I know, it’s completely the wrong time of the year to be talking jumpers but after a day of house hunting and looking round an old but ‘going to be cold’ i.e. ice on the inside of the windows in winter type of house, my mind wandered off to the need to stock up on jumpers and thick waffle blankets. Yes, we like the house despite the threat of cold, and there’s nothing like being well prepared.

Also, with a little boy of my own, I’ve got a serious compulsion to keep him cosy and warm by dressing him in an Aran jumper just like my mum used to do to me. Yes, itchy neck and all. I want him to have my kind of childhood so funnily described by the actor Stephen Mangan when he talks about growing up with Irish parents and holidaying with them in Ireland (really sorry but I can’t find the link to the interview). Who knows Stephen might see this and help me out 🙂

And it’s got to be the real thing – the Aran jumper that is – the real, genuine article that’s been made to last a lifetime and is well fashioned at its finest. Only the best will do as I’m looking for three jumpers that after serious wear and in many years to come will be passed down the generations (who says jumpers can’t be family heirlooms): one for my little boy, one for me and also for my partner too. He has Irish roots as well (with a bit of Cornish thrown in) so I’m sure it will be a strong, and indeed well fashioned look when we take to the streets in our ultra-warm and thankfully no longer itchy Arans.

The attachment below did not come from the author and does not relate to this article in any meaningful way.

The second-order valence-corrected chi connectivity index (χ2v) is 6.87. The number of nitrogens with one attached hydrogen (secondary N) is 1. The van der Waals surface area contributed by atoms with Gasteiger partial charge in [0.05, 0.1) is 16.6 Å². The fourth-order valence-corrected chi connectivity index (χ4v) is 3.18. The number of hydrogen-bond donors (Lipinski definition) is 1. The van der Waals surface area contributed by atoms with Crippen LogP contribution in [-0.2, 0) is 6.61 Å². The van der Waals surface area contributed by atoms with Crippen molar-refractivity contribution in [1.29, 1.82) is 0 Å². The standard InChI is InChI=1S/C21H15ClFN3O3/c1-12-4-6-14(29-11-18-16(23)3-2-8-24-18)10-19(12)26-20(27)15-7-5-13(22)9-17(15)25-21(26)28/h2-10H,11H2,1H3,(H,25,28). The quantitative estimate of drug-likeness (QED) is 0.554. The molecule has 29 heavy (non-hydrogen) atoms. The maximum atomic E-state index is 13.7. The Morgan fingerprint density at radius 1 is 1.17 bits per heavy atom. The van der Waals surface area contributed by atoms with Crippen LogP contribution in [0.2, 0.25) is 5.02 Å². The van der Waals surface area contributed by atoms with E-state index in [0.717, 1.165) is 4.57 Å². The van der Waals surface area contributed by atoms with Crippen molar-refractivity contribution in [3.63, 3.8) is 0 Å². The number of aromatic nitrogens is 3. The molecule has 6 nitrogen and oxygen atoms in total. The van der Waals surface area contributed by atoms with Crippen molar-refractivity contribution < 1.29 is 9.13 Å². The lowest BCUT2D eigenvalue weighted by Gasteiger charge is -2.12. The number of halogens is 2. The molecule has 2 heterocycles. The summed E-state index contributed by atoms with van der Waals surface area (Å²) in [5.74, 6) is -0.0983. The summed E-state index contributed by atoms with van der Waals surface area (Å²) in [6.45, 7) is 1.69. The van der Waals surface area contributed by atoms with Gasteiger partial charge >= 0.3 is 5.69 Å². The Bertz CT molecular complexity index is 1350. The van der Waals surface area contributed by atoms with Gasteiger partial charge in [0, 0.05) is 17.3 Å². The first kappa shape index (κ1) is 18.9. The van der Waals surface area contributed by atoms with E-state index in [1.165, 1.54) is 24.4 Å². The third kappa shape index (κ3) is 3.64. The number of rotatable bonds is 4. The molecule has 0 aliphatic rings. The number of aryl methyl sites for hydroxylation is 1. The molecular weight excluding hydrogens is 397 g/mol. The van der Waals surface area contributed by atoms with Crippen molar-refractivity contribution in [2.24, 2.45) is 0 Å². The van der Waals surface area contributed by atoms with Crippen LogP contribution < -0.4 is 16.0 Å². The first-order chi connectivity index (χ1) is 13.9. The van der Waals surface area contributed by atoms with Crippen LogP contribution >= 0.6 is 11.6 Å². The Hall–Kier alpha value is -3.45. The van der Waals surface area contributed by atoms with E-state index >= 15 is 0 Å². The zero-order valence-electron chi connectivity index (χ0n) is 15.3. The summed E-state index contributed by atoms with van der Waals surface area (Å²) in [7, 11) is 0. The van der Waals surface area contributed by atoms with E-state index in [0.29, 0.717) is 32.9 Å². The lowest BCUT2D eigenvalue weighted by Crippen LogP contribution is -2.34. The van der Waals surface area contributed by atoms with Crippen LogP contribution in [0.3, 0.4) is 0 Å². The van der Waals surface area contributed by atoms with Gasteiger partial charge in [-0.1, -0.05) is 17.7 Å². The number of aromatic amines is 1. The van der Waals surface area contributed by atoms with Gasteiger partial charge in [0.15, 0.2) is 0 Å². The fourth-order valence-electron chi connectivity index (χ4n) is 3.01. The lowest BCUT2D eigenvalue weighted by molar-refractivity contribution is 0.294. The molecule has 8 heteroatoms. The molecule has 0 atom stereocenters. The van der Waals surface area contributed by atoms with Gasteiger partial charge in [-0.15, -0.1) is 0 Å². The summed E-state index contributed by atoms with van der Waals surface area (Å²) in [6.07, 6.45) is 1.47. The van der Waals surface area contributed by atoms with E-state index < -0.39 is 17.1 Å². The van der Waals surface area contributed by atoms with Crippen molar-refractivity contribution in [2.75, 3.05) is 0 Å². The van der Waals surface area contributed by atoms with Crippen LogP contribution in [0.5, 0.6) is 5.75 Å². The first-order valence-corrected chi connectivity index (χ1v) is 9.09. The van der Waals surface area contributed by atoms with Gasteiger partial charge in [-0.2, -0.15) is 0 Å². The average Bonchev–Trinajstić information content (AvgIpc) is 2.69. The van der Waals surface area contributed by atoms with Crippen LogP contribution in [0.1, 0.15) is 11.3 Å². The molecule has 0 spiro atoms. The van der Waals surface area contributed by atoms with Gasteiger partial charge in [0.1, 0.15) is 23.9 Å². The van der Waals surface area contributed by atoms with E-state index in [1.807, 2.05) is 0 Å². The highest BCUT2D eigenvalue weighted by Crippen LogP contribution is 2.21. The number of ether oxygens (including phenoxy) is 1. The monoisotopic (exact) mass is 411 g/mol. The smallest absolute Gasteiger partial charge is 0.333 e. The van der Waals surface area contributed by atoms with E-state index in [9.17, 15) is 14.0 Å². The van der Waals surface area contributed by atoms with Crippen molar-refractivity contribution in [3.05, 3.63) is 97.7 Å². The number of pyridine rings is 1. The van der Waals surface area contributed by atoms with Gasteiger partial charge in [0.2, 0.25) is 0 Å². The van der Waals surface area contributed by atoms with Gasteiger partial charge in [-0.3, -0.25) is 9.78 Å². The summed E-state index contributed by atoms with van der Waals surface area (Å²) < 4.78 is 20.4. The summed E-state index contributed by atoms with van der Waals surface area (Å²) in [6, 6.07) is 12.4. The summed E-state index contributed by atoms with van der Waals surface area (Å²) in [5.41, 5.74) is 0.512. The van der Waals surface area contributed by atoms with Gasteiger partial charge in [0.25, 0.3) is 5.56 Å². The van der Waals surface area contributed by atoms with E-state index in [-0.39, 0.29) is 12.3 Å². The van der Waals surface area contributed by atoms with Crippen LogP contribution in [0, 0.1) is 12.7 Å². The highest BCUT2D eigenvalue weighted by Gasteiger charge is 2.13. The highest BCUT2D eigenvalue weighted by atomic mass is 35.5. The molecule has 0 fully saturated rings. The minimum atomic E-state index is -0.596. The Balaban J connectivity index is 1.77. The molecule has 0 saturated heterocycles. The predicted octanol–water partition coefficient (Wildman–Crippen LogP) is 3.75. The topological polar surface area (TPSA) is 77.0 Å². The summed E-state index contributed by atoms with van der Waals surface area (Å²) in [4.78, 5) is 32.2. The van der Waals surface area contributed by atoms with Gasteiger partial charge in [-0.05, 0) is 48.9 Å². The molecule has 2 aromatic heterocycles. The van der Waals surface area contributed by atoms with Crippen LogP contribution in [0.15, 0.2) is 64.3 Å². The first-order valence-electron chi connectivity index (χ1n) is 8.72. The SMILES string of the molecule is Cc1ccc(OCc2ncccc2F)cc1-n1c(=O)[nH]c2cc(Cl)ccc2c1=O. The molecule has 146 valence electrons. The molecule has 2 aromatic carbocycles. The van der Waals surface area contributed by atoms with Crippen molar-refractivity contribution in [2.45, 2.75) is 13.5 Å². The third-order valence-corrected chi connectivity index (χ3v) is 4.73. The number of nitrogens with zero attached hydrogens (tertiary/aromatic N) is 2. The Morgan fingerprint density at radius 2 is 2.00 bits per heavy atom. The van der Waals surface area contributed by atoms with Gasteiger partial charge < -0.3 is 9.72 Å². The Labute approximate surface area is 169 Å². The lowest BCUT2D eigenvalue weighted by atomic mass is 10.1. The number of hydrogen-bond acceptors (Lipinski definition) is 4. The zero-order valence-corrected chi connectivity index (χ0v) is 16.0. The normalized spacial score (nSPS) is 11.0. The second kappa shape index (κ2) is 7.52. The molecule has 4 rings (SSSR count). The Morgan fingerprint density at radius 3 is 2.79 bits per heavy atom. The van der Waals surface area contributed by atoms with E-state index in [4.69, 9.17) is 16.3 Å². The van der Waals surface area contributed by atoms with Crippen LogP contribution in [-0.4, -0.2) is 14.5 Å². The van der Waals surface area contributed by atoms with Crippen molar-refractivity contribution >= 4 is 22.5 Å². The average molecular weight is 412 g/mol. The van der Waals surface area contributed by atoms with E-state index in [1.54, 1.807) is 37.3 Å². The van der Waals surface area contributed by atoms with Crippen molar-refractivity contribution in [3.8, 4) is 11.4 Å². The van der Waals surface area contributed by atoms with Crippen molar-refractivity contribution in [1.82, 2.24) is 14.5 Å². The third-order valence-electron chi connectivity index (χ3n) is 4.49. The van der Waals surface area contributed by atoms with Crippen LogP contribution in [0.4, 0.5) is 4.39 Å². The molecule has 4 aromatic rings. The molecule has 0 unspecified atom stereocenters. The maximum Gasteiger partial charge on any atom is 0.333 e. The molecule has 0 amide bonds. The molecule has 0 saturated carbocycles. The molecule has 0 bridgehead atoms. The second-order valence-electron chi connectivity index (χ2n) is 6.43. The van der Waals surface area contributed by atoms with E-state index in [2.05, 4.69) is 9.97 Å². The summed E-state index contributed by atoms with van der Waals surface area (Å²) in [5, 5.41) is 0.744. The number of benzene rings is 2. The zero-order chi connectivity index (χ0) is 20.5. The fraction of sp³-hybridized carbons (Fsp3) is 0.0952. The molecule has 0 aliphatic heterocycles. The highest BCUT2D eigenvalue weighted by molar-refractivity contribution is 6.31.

So, one day, I’ll finally get to visit the Aran Islands but until then I’ve been doing my research on where to buy an Aran jumper and luckily stumbled across this old article in The Telegraph by Johnny Morris and his quest for the real thing: Aran sweaters.

It’s well worth a read, along with the rest of his grail trail series which sadly no longer seems to run. You can find them all here on Johnny Morris’s Bespoke Traveller archive, including this one on French Knickers. Read at your pleasure.

So where can you buy an authentic, well fashioned Aran jumper?

Johnny’s recommendations for buying a genuine Aran jumper are:

Inis Meáin Knitting Company that designs and knits all its beautiful garments on the island of Inis Meáin, Aran Islands, Co. Galway, Ireland where they are based. They specialise in menswear but have a great selection of Aran jumpers for women although I’m more drawn to their menswear and the thought of being all wrapped up and protected in an oversized crew neck sweater.

Inis Meáin is stocked in shops over the world and online. They also have a factory shop on site which I hear has amazing views of the ocean. Definitely one for a future visit as part of my factory shop tour.

An Tuirne makes handcrafted Aran sweaters and knitwear all hand knitted by women in their homes on the Aran Islands and sold at the An Tuirne shop at Kilmurvey Craft Village on Inishmore.

Founded by Andrew Greaney and Rosemary Faherty, each An Tuirne garment has the knitters name on the label, and you can order made-to-measure jumpers and they sell sweaters for men, women and children.

So two great places to start my search for some soon to be much-loved Aran jumpers. I’ll keep you posted and photos will follow soon, along with (hopefully) more details and interviews with Inis Meáin Knitting Company and An Tuirne.

I’m also due to pick the brains of the mother of jumpers, Edel MacBride, a very talented fashion designer who’s passionate about Aran knitwear and all her knitwear in Made in Ireland. At this rate, we are going to well stocked up and toasty warm in our future home – just got to find it first.